[Page 104][Page 105]
FABLE  XXXI.
The Universal Apparition.
1 A Rake, by ev'ry passion rul'd,
2 With ev'ry vice his youth had cool'd;
3 Disease his tainted blood assails,
4 His spirits droop, his vigor fails,
5 With secret ills at home he pines,
6 And, like infirm old-age, declines.
7 As, twing'd with pain, he pensive sits,
8 And raves, and prays, and swears by fits,
9 A ghastly phantome, lean and wan,
10 Before him rose, and thus began.
11 My name perhaps hath reach'd your ear;
12 Attend, and be advis'd by Care.
13 Nor love, nor honour, wealth nor power
14 Can give the heart a cheerful hour,
15 When health is lost. Be timely wise:
16 With health all taste of pleasure flies.
17 Thus said, the phantome disappears.
18 The wary counsel wak'd his fears;
19 He now from all excess abstains,
20 With physick purifies his veins;
21 And to procure a sober life
22 Resolves to venture on a wife.
23 But now again the sprite ascends,
24 Where'er he walks his ear attends,
25 Insinuates that beauty's frail,
26 That perseverance must prevail,[Page 106]
27 With jealousies his brain inflames,
28 And whispers all her lovers names;
29 In other hours she represents
30 His houshold charge, his annual rents,
31 Encreasing debts, perplexing duns,
32 And nothing for his younger sons.
33 Strait all his thought to gain he turns,
34 And with the thirst of lucre burns;
35 But when possest of fortune's store,
36 The spectre haunts him more and more,
37 Sets want and misery in view,
38 Bold thieves and all the murd'ring crew,
39 Alarms him with eternal frights,
40 Infests his dream, or wakes his nights.
41 How shall he chase this hideous guest?
42 Power may perhaps protect his rest;
43 To pow'r he rose. Again the sprite
44 Besets him morning, noon and night,
45 Talks of ambition's tott'ring seat,
46 How envy persecutes the great,[Page 107]
47 Of rival hate, of treach'rous friends,
48 And what disgrace his fall attends.
49 The court he quits to fly from Care,
50 And seeks the peace of rural air;
51 His groves, his fields amus'd his hours,
52 He prun'd his trees, he rais'd his flowers;
53 But Care again his steps pursues,
54 Warns him of blasts, of blighting dews,
55 Of plund'ring insects, snails and rains,
56 And droughts that starve the labour'd plains.
57 Abroad, at home, the spectre's there:
58 In vain we seek to fly from Care.
59 At length he thus the ghost addrest.
60 Since thou must be my constant guest,
61 Be kind, and follow me no more,
62 For Care by right should go before.
About this text
Author: John Gay
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Gay, John, 1685-1732. FABLES. By Mr. GAY. London: Printed for J. Tonson and J. Watts, MDCCXXVII., 1727, pp. 104-107. ,173,p.: ill.; 4°. (ESTC T13818)
Typography, spelling, capitalization, and punctuation have been cautiously modernized. The source of the text is given and all significant editorial interventions have been recorded in textual notes. This ECPA text has been edited to conform to the recommendations found in Level 5 of the Best Practices for TEI in Libraries version 4.0.0.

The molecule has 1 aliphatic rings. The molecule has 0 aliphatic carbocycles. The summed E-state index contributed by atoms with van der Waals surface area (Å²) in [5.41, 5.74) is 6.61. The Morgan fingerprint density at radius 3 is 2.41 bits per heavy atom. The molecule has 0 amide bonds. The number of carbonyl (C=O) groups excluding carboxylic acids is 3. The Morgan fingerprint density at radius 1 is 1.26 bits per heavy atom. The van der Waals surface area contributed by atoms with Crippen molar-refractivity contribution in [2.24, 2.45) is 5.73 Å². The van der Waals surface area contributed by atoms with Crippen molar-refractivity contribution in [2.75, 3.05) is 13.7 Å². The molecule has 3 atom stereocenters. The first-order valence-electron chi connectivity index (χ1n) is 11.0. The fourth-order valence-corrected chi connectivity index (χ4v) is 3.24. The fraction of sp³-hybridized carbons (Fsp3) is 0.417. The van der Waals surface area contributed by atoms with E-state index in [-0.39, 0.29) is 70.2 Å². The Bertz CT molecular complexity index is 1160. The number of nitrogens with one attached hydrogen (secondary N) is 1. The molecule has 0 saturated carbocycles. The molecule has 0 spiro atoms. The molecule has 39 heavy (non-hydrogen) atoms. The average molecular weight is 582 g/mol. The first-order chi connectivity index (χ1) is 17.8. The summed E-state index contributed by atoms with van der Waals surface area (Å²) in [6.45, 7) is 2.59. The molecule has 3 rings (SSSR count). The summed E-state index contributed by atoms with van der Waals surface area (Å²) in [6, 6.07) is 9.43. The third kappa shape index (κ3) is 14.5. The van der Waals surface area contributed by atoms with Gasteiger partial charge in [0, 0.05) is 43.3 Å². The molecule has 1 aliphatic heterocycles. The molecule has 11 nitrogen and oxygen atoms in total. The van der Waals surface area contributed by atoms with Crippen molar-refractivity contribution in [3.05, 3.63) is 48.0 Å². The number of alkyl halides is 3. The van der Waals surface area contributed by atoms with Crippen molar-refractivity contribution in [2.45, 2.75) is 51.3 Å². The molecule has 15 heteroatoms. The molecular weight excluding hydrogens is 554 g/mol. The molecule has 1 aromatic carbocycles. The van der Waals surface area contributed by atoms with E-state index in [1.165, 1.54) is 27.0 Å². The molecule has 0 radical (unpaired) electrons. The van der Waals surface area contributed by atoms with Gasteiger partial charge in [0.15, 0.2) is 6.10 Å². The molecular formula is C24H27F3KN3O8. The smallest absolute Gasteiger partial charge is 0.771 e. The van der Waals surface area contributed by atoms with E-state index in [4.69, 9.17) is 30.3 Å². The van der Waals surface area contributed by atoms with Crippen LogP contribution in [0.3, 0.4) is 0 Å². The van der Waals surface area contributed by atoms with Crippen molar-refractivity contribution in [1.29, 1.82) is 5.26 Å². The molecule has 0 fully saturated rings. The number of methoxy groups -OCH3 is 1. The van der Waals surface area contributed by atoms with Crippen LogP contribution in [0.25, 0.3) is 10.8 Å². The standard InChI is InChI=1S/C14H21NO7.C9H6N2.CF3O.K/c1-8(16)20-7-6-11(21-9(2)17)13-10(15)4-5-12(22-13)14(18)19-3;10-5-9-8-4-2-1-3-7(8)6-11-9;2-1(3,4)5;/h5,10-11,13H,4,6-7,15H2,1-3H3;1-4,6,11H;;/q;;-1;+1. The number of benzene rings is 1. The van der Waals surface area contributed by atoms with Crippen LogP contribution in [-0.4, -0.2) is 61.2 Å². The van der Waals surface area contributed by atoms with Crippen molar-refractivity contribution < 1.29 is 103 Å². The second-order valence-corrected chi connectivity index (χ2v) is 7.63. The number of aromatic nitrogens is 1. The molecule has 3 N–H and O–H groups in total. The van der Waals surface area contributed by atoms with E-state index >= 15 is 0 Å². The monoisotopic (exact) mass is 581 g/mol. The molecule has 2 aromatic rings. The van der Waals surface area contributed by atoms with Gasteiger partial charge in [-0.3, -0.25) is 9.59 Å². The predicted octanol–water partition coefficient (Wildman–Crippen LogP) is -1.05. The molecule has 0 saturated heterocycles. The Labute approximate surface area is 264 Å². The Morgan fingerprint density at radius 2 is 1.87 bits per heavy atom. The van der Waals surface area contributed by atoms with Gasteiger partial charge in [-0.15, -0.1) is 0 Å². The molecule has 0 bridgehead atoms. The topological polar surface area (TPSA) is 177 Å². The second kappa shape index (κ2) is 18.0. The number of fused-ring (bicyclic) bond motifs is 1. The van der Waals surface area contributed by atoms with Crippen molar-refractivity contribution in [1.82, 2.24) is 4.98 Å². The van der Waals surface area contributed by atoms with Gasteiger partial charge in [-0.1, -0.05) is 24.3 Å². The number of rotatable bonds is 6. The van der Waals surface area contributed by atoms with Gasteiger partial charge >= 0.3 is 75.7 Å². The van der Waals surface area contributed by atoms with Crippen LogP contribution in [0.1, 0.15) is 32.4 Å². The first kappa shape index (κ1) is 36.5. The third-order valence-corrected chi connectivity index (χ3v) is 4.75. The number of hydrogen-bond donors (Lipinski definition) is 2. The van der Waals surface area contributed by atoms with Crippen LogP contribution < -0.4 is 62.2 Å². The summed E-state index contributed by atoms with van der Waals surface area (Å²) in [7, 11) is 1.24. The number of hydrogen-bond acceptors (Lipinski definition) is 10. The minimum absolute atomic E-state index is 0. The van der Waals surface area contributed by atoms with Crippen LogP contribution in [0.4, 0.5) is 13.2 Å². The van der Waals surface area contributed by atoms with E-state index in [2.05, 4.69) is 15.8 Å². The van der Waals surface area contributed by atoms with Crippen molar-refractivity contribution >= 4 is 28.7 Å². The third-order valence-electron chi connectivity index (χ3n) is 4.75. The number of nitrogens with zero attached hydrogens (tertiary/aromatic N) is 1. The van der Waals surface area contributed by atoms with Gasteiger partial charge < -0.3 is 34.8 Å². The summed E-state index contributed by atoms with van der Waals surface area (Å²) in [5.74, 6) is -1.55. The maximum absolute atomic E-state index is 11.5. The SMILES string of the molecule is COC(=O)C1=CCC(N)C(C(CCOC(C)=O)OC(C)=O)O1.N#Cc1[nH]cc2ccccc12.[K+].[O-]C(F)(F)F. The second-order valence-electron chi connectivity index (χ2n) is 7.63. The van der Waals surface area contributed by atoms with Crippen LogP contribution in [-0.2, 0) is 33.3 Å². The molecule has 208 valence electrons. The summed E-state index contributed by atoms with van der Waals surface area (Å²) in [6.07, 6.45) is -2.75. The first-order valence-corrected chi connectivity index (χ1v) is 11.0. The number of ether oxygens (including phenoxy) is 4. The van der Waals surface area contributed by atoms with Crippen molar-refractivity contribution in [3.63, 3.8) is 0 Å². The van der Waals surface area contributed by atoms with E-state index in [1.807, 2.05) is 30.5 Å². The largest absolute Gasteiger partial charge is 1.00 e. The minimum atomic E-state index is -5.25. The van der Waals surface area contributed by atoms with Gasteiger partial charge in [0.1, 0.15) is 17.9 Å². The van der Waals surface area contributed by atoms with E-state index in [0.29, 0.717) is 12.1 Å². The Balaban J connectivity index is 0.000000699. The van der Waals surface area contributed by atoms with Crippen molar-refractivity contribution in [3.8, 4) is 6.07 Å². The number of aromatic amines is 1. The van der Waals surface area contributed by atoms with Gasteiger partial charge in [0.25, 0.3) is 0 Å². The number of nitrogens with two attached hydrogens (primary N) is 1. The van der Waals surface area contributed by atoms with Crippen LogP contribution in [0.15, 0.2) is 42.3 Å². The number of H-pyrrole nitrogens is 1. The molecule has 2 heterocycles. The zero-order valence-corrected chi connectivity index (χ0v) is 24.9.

Other works by John Gay
- [FABLE ] INTRODUCTION TO THE FABLES. The Shepherd and the Philosopher. ()
- FABLE  I. The Lyon, the Tyger, and the Traveller. ()
- FABLE  II. The Spaniel and the Cameleon. ()
- FABLE  III. The Mother, the Nurse, and the Fairy. ()
- FABLE  IV. The Eagle, and the Assembly of Animals. ()
- FABLE  V. The Wild Boar and the Ram. ()
- FABLE  VI. The Miser and Plutus. ()
- FABLE  VII. The Lyon, the Fox, and the Geese. ()
- FABLE  VIII. The Lady and the Wasp. ()
- FABLE  IX. The Bull and the Mastiff. ()
- FABLE  X. The Elephant and the Bookseller. ()
- FABLE  XI. The Peacock, the Turkey, and Goose. ()
- FABLE  XII. Cupid, Hymen, and Plutus. ()
- FABLE  XIII. The tame Stag. ()
- FABLE  XIV. The Monkey who had seen the World. ()
- FABLE  XV. The Philosopher and the Pheasants. ()
- FABLE  XVI. The Pin and the Needle. ()
- FABLE  XVII. The Shepherd's Dog and the Wolf. ()
- FABLE  XVIII. The Painter who pleased No body and Every body. ()
- FABLE  XIX. The Lyon and the Cub. ()
- FABLE  XX. The Old Hen and the Cock. ()
- FABLE  XXI. The Rat-catcher and Cats. ()
- FABLE  XXII. The Goat without a beard. ()
- FABLE  XXIII. The Old Woman and her Cats. ()
- FABLE  XXIV. The Butterfly and the Snail. ()
- FABLE  XXV. The Scold and the Parrot. ()
- FABLE  XXVI. The Cur and the Mastiff. ()
- FABLE  XXVII. The Sick Man and the Angel. ()
- FABLE  XXVIII. The Persian, the Sun and the Cloud. ()
- FABLE  XXIX. The Fox at the point of death. ()
- FABLE  XXX. The Setting-dog and the Partridge. ()
- FABLE  XXXII. The two Owls and the Sparrow. ()
- FABLE  XXXIII. The Courtier and Proteus. ()
- FABLE  XXXIV. The Mastiffs. ()
- FABLE  XXXV. The Barley-mow and the Dung-hill. ()
- FABLE  XXXVI. Pythagoras and the Countryman. ()
- FABLE  XXXVII. The Farmer's Wife and the Raven. ()
- FABLE  XXXVIII. The Turkey and the Ant. ()
- FABLE  XXXIX. The Father and Jupiter. ()
- FABLE  XL. The two Monkeys. ()
- FABLE  XLI. The Owl and the Farmer. ()
- FABLE  XLII. The Jugglers. ()
- FABLE  XLIII. The Council of Horses. ()
- FABLE  XLIV. The Hound and the Huntsman. ()
- FABLE  XLV. The Poet and the Rose. ()
- FABLE  XLVI. The Cur, the Horse, and the Shepherd's Dog. ()
- FABLE  XLVII. The Court of Death. ()
- FABLE  XLVIII. The Gardener and the Hog. ()
- FABLE  XLIX. The Man and the Flea. ()
- FABLE  L. The Hare and many Friends. ()